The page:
By Jay Lawson, MSU StratCom Digital Media Certificate student
I work in computer graphics for automotive marketing and advertising where I create photorealistic renders of new and updated models being released. The images are a “first glimpse” of the vehicle and used as reference for outside companies to make additional images for specific uses. For example, CG images are used on manufacturer websites for "build and price", where you can select what model you want, pick the colors and options, and the images will be correct for that exact package. The company I work for is a supplier for that type of work.
As a technical/artistic worker, some of the lessons from CAS 831 [Digital Content Creation, Curation, and Promotion] were very useful and came JUST in the knick of time. We had a unit on Adobe Illustrator and a week or two after that I had to do some work with Illustrator files. Because of the class, I was able to hop in and do what was needed right away.
On one project, I received an Adobe Illustrator file (.AI) of the graphics for a dial on the center console. We do most of our work using 3D models. Something like 99% of our work starts as 3D files made by engineers. The dial had a curved surface, but we didn’t have graphics that were curved in 3D space to match. I was able to go into the Illustrator file, remove some of the colored "fill" and extract only the curves that defined the outside shape of the graphics. I then imported the curves file into our 3D software and used them to cut the shape of the dial so it had the graphics.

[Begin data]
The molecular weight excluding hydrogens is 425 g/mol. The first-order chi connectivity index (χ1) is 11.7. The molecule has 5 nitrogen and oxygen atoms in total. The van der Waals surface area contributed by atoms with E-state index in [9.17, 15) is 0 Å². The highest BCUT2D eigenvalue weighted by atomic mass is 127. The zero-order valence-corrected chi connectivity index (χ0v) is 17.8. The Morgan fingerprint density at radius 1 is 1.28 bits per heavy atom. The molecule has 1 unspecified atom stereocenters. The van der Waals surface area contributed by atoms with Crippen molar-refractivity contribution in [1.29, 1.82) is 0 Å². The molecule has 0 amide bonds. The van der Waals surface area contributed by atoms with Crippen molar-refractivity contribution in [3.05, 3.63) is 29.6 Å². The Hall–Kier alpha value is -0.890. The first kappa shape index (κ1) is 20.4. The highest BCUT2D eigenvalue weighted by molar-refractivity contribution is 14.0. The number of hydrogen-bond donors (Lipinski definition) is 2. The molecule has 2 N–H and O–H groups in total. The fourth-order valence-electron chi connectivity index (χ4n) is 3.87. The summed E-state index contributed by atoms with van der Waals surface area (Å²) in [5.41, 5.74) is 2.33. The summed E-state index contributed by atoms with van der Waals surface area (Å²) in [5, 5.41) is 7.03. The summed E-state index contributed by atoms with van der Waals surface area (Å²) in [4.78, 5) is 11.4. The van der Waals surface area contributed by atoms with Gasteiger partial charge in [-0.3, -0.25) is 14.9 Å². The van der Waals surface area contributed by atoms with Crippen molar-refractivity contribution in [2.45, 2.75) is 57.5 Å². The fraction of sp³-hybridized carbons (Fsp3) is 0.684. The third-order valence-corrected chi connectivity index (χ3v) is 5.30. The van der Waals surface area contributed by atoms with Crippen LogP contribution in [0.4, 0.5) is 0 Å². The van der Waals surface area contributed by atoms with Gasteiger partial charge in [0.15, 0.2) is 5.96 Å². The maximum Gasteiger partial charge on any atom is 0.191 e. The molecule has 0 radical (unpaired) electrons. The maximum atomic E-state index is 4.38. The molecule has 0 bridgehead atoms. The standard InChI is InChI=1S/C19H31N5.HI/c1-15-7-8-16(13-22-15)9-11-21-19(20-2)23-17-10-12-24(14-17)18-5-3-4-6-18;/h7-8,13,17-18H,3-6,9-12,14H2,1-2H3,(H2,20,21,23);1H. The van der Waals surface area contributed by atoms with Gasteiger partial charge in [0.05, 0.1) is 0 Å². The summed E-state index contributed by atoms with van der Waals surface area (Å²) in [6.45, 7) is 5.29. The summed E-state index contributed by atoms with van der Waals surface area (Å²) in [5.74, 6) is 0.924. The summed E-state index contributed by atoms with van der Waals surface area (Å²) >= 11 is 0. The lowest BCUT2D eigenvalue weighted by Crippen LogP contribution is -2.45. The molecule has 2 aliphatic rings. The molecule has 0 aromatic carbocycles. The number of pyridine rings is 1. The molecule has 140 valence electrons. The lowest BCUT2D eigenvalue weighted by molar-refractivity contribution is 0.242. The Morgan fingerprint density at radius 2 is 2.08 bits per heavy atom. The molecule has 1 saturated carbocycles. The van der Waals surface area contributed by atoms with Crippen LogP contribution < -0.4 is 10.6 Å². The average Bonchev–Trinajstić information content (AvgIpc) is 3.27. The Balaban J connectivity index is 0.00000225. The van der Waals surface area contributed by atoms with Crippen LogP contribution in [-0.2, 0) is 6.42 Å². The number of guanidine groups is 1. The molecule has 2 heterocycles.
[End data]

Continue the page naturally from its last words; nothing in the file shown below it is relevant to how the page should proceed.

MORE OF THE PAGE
I needed to make some changes to an Illustrator file for another project as well. I had to change some colors, adjust thickness of a few curves, remove some patterns and then save as a specific type of image file. That image was then used as a "texture" in our 3D work, which just means the color of the image is placed on the 3D shape. In this case, it was a graphic on the rear end of a truck indicating the specific model and that it was a 4x4.
A decent number of people working in 3D digital art have some skill with Adobe Illustrator. I would guess perhaps 25% since most of our work with images is completed using Photoshop instead. The tasks I did with Illustrator were not terribly complex, but it just happened that no one else on my current team (which I joined in May 2020, just as I started CAS 831!) happened to know Illustrator. The timely lessons from CAS 831 allowed me to contribute to the team early on and outside of my regular responsibilities.